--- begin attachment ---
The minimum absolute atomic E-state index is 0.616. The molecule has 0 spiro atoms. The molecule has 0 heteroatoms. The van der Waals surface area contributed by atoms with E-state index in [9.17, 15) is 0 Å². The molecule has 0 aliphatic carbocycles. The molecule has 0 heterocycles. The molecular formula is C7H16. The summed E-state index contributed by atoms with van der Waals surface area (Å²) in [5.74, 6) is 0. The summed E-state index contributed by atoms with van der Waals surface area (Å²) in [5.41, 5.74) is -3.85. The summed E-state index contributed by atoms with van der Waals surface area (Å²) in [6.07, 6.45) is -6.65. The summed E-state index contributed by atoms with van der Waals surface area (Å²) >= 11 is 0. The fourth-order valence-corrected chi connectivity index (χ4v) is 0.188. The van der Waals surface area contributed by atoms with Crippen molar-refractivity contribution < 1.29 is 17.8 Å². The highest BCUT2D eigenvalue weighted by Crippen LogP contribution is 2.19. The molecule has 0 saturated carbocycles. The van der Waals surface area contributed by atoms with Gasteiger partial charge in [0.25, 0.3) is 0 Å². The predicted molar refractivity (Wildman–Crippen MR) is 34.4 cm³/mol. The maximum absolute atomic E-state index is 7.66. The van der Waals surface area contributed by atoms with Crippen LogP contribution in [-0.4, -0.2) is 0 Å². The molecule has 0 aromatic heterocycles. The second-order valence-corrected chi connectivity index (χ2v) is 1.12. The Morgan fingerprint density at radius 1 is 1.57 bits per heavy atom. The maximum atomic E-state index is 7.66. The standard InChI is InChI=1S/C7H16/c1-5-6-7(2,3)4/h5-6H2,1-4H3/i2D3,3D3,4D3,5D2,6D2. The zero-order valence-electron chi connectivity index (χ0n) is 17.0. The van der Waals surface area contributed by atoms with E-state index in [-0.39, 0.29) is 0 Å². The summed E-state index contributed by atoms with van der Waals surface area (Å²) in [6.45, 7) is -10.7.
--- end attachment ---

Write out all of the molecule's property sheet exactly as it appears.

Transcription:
The minimum absolute atomic E-state index is 0.616. The molecule has 0 spiro atoms. The molecule has 0 heteroatoms. The van der Waals surface area contributed by atoms with E-state index in [9.17, 15) is 0 Å². The molecule has 0 aliphatic carbocycles. The molecule has 0 heterocycles. The molecular formula is C7H16. The summed E-state index contributed by atoms with van der Waals surface area (Å²) in [5.74, 6) is 0. The summed E-state index contributed by atoms with van der Waals surface area (Å²) in [5.41, 5.74) is -3.85. The summed E-state index contributed by atoms with van der Waals surface area (Å²) in [6.07, 6.45) is -6.65. The summed E-state index contributed by atoms with van der Waals surface area (Å²) >= 11 is 0. The fourth-order valence-corrected chi connectivity index (χ4v) is 0.188. The van der Waals surface area contributed by atoms with Crippen molar-refractivity contribution < 1.29 is 17.8 Å². The highest BCUT2D eigenvalue weighted by Crippen LogP contribution is 2.19. The molecule has 0 saturated carbocycles. The van der Waals surface area contributed by atoms with Gasteiger partial charge in [0.25, 0.3) is 0 Å². The predicted molar refractivity (Wildman–Crippen MR) is 34.4 cm³/mol. The maximum absolute atomic E-state index is 7.66. The van der Waals surface area contributed by atoms with Crippen LogP contribution in [-0.4, -0.2) is 0 Å². The molecule has 0 aromatic heterocycles. The second-order valence-corrected chi connectivity index (χ2v) is 1.12. The Morgan fingerprint density at radius 1 is 1.57 bits per heavy atom. The maximum atomic E-state index is 7.66. The standard InChI is InChI=1S/C7H16/c1-5-6-7(2,3)4/h5-6H2,1-4H3/i2D3,3D3,4D3,5D2,6D2. The zero-order valence-electron chi connectivity index (χ0n) is 17.0. The van der Waals surface area contributed by atoms with E-state index in [-0.39, 0.29) is 0 Å². The summed E-state index contributed by atoms with van der Waals surface area (Å²) in [6.45, 7) is -10.7.